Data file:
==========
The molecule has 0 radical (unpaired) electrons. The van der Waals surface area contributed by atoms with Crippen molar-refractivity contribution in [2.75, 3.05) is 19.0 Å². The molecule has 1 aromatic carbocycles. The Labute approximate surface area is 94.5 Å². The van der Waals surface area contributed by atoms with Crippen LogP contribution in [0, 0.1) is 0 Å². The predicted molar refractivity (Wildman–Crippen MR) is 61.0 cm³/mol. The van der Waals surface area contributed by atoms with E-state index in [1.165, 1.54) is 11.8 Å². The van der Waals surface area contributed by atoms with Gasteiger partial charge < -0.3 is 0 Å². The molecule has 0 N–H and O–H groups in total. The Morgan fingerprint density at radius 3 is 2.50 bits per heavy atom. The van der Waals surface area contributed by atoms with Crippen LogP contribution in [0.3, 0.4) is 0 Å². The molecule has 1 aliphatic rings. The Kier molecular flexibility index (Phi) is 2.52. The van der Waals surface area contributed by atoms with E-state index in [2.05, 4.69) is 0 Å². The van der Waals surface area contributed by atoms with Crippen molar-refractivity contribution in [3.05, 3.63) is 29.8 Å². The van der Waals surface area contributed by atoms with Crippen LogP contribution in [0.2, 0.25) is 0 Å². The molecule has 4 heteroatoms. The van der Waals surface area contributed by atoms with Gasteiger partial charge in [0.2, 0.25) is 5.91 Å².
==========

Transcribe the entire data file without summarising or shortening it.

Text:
The molecule has 0 radical (unpaired) electrons. The van der Waals surface area contributed by atoms with Crippen molar-refractivity contribution in [2.75, 3.05) is 19.0 Å². The molecule has 1 aromatic carbocycles. The Labute approximate surface area is 94.5 Å². The van der Waals surface area contributed by atoms with Crippen LogP contribution in [0, 0.1) is 0 Å². The predicted molar refractivity (Wildman–Crippen MR) is 61.0 cm³/mol. The van der Waals surface area contributed by atoms with E-state index in [1.165, 1.54) is 11.8 Å². The van der Waals surface area contributed by atoms with Gasteiger partial charge < -0.3 is 0 Å². The molecule has 0 N–H and O–H groups in total. The Morgan fingerprint density at radius 3 is 2.50 bits per heavy atom. The van der Waals surface area contributed by atoms with Crippen LogP contribution in [0.3, 0.4) is 0 Å². The molecule has 1 aliphatic rings. The Kier molecular flexibility index (Phi) is 2.52. The van der Waals surface area contributed by atoms with E-state index in [2.05, 4.69) is 0 Å². The van der Waals surface area contributed by atoms with Crippen molar-refractivity contribution in [3.05, 3.63) is 29.8 Å². The van der Waals surface area contributed by atoms with Crippen LogP contribution in [0.2, 0.25) is 0 Å². The molecule has 4 heteroatoms. The van der Waals surface area contributed by atoms with Gasteiger partial charge in [0.2, 0.25) is 5.91 Å².